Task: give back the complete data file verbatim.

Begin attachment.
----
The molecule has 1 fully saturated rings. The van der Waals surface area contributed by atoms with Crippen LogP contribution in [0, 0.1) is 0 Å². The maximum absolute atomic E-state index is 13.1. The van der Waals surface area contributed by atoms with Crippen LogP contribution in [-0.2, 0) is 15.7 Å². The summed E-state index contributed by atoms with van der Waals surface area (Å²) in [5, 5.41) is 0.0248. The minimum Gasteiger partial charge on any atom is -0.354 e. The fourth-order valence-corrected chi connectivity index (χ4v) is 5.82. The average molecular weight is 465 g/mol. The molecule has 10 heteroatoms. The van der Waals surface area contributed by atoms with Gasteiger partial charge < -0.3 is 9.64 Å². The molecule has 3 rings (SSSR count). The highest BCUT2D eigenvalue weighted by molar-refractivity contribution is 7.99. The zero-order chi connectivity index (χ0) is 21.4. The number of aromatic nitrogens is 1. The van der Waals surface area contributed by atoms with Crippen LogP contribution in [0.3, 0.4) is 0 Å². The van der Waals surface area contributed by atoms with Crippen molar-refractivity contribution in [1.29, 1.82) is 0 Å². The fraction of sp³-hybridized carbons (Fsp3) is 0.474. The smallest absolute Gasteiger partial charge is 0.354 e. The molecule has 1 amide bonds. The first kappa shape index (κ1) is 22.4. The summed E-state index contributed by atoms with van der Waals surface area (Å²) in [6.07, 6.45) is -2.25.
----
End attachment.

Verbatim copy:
The molecule has 1 fully saturated rings. The van der Waals surface area contributed by atoms with Crippen LogP contribution in [0, 0.1) is 0 Å². The maximum absolute atomic E-state index is 13.1. The van der Waals surface area contributed by atoms with Crippen LogP contribution in [-0.2, 0) is 15.7 Å². The summed E-state index contributed by atoms with van der Waals surface area (Å²) in [5, 5.41) is 0.0248. The minimum Gasteiger partial charge on any atom is -0.354 e. The fourth-order valence-corrected chi connectivity index (χ4v) is 5.82. The average molecular weight is 465 g/mol. The molecule has 10 heteroatoms. The van der Waals surface area contributed by atoms with Gasteiger partial charge < -0.3 is 9.64 Å². The molecule has 3 rings (SSSR count). The highest BCUT2D eigenvalue weighted by molar-refractivity contribution is 7.99. The zero-order chi connectivity index (χ0) is 21.4. The number of aromatic nitrogens is 1. The van der Waals surface area contributed by atoms with Crippen LogP contribution in [0.3, 0.4) is 0 Å². The van der Waals surface area contributed by atoms with Crippen molar-refractivity contribution in [1.29, 1.82) is 0 Å². The fraction of sp³-hybridized carbons (Fsp3) is 0.474. The smallest absolute Gasteiger partial charge is 0.354 e. The molecule has 1 amide bonds. The first kappa shape index (κ1) is 22.4. The summed E-state index contributed by atoms with van der Waals surface area (Å²) in [6.07, 6.45) is -2.25.